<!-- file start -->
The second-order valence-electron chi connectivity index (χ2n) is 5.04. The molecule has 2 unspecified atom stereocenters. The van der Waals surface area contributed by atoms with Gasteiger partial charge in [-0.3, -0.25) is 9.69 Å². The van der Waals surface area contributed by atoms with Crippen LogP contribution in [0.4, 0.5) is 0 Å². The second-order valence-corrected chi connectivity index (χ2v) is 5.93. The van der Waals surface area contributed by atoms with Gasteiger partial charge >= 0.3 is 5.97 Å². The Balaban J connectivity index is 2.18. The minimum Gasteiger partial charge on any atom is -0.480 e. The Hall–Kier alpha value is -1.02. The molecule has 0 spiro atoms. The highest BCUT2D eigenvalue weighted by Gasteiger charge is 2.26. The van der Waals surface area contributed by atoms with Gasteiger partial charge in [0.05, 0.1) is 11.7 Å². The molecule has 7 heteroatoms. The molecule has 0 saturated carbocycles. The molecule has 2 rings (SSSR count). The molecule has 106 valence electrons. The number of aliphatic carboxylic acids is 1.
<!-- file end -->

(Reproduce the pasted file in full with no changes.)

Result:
The second-order valence-electron chi connectivity index (χ2n) is 5.04. The molecule has 2 unspecified atom stereocenters. The van der Waals surface area contributed by atoms with Gasteiger partial charge in [-0.3, -0.25) is 9.69 Å². The van der Waals surface area contributed by atoms with Crippen LogP contribution in [0.4, 0.5) is 0 Å². The second-order valence-corrected chi connectivity index (χ2v) is 5.93. The van der Waals surface area contributed by atoms with Gasteiger partial charge >= 0.3 is 5.97 Å². The Balaban J connectivity index is 2.18. The minimum Gasteiger partial charge on any atom is -0.480 e. The Hall–Kier alpha value is -1.02. The molecule has 0 spiro atoms. The highest BCUT2D eigenvalue weighted by Gasteiger charge is 2.26. The van der Waals surface area contributed by atoms with Gasteiger partial charge in [0.05, 0.1) is 11.7 Å². The molecule has 7 heteroatoms. The molecule has 0 saturated carbocycles. The molecule has 2 rings (SSSR count). The molecule has 106 valence electrons. The number of aliphatic carboxylic acids is 1.